Structure and Function in Vision and Beyond

1st Edition - March 20, 2022

Write a review

  • Editor: Vsevolod Gurevich
  • Paperback ISBN: 9780323857567
  • eBook ISBN: 9780323856355

Purchase options

Purchase options
DRM-free (PDF, EPub)
Sales tax will be calculated at check-out

Institutional Subscription

Free Global Shipping
No minimum order


Arrestins: Structure and Function in Vision and Beyond examines the structural basis of the function of arrestin proteins in the brain. Linking basic, translational and clinical research, this volume begins with history and basic signaling principles and then expands to the use of proteins as potential therapeutic targets. Multiple cellular activities are detailed, including activation, signaling, GPCR endocytosis, and ERK signaling, with chapters examining both visual and non-visual arrestins. Experts in their respective fields are featured throughout, making this book essential reading for anyone who wants to explore the basic science underlying these signaling proteins.

Key Features

  • 2023 PROSE Awards - Winner: Finalist: Biomedicine and Neuroscience: Association of American Publishers
  • Links basic, translational and clinical research on arrestin and GPCR signaling proteins in the nervous system
  • Features chapters on arrestins' vital signaling functions in brain health
  • Includes unique sections on their use as potential therapeutic targets
  • Covers both vision and non-vision arrestins
  • Provides an overview for scientists new to the study of GPCRs and arrestins


Cellular/molecular neuroscientists at the graduate/postgraduate level

Table of Contents

  • Cover image
  • Title page
  • Table of Contents
  • Copyright
  • Contributors
  • Preface
  • Chapter 1. History of arrestins
  • Chapter 2. Arrestin-mediated trafficking and compartmentalized biology of GPCRs
  • 1. Introduction
  • 2. Arrestin as a scaffold for endocytic proteins
  • 3. Molecular determinates guiding receptor trafficking: Class A versus Class B GPCRs
  • 4. Arrestin as a spatiotemporal regulator of G protein signaling
  • 5. Arrestin-dependent ubiquitination and postendocytic sorting
  • 6. Conclusion
  • Chapter 3. The structural basis of arrestin–GPCR interactions
  • 1. GPCRs go through an activation–inactivation cycle
  • 2. Inactive arrestins adopt an autoinhibitory conformation
  • 3. Binding of a phosphorylated GPCR C-tail peptide is sufficient to activate arrestin
  • 4. The active state arrestin crest loops bind the cytoplasmic surface of active state GPCRs
  • 5. Advancements in cryo-EM have enabled the recent determination of additional GPCR-G protein and GPCR–arrestin structures
  • 6. Finger loop variability and dynamics contribute to β-arrestin's GPCR-binding promiscuity
  • 7. Signaling selectivity: phosphorylation bar codes and structural determinants of biased signaling
  • Chapter 4. Arrestin scaffolding and activation of MAPK cascades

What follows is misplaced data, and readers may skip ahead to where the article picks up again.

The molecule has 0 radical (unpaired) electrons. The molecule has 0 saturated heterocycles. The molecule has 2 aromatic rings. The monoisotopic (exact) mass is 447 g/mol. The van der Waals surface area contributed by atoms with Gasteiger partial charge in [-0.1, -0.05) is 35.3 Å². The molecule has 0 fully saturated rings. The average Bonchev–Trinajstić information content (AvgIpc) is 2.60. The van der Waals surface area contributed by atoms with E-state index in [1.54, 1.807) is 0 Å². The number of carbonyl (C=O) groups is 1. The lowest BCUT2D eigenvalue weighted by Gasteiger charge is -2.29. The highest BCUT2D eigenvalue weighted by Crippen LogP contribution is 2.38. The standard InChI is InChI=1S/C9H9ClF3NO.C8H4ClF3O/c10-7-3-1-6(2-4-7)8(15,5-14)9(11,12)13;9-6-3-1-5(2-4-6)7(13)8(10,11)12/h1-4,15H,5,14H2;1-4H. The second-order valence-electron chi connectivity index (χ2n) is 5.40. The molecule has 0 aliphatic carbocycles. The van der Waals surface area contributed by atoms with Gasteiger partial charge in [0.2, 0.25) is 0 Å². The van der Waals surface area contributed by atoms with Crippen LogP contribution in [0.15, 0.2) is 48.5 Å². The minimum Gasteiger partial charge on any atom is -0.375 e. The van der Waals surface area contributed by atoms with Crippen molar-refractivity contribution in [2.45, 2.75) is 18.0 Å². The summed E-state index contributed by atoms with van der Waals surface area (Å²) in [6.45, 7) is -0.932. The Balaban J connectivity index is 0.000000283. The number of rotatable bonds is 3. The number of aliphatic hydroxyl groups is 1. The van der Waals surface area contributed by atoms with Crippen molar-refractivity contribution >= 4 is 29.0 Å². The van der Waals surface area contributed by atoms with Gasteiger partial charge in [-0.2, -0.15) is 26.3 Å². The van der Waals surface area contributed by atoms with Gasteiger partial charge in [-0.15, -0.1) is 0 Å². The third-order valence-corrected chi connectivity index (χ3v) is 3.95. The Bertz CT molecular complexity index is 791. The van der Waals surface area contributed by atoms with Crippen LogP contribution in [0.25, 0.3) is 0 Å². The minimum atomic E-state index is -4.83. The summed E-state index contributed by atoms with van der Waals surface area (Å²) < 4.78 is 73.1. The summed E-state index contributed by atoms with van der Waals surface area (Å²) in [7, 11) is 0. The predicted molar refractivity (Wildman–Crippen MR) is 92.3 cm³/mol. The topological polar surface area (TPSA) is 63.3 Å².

• 1. Introduction
  • 2. Arrestin and the Raf-MEK-ERK cascade
  • 3. Arrestin and the ASK1-MKK4/7-JNK3 cascade
  • 4. Arrestin and the ASK1-MKK3/6-p38 cascade
  • 5. Concluding Remarks
  • Chapter 5. β-Arrestins as regulators of key metabolic processes
  • 1. Introduction
  • 2. Canonical functions of βarr2 in disrupting signaling through metabolically important GPCRs
  • 3. Noncanonical functions of β-arrestins: modulation of the activity of cytoplasmic signaling proteins
  • 4. Noncanonical functions of β-arrestins: role of nuclear βarr1 in regulating metabolic processes
  • 5. Concluding remarks
  • Chapter 6. Arrestins in cardiac function: the current state of affairs
  • 1. Introduction
  • 2. Cardiac adrenergic receptors and βarrestins
  • 3. Cardiac angiotensin II receptors and βarrestins
  • 4. Other cardiac GPCRs and βarrestins
  • 5. Conclusions and future perspectives
  • Chapter 7. Signaling-biased arrestin-based molecular tools
  • 1. Introduction
  • 2. Structure of arrestins: functional role of select elements
  • 3. Altered receptor specificity of arrestins can bias signaling
  • 4. Manipulation of GPCR trafficking by arrestin mutants can also bias signaling
  • 5. Biasing signaling by altering effector binding
  • 6. Limitations for construction of designer arrestins: cross-talk in the arrestin molecule
  • 7. Barcode hypothesis and its implications for biased signaling
  • 8. What needs to be done next to create signaling-biased arrestin-based tools?
  • Index

Product details

  • No. of pages: 142
  • Language: English
  • Copyright: © Academic Press 2022
  • Published: March 20, 2022
  • Imprint: Academic Press
  • Paperback ISBN: 9780323857567
  • eBook ISBN: 9780323856355

About the Editor

Vsevolod Gurevich

Dr. Gurevich obtained his PhD at the Shemyakin Institute of Bioorganic Chemistry, in Moscow, Russia. He performed his postdoctoral studies at Thomas Jefferson University in Philadelphia and is currently Professor of Pharmacology at Vanderbilt University. He is a Cornelius Vanderbilt Endowed Chair. He has published more than 220 papers in reputed journals and has been serving as an editorial board member of several journals. The main focus of the work in his lab is structure-function studies of arrestins, that bind almost all of >800 G protein-coupled receptors in humans and dozens of non-receptor signaling proteins. The lab is using biochemistry, biophysics, and cell biology to elucidate arrestin elements involved in the interactions with various binding partners and to construct signaling-biased arrestins specifically targeting individual receptors and signaling pathways.

Affiliations and Expertise

Professor of Pharmacology, Vanderbilt University Medical Center, USA

Ratings and Reviews

Write a review

There are currently no reviews for "Arrestins"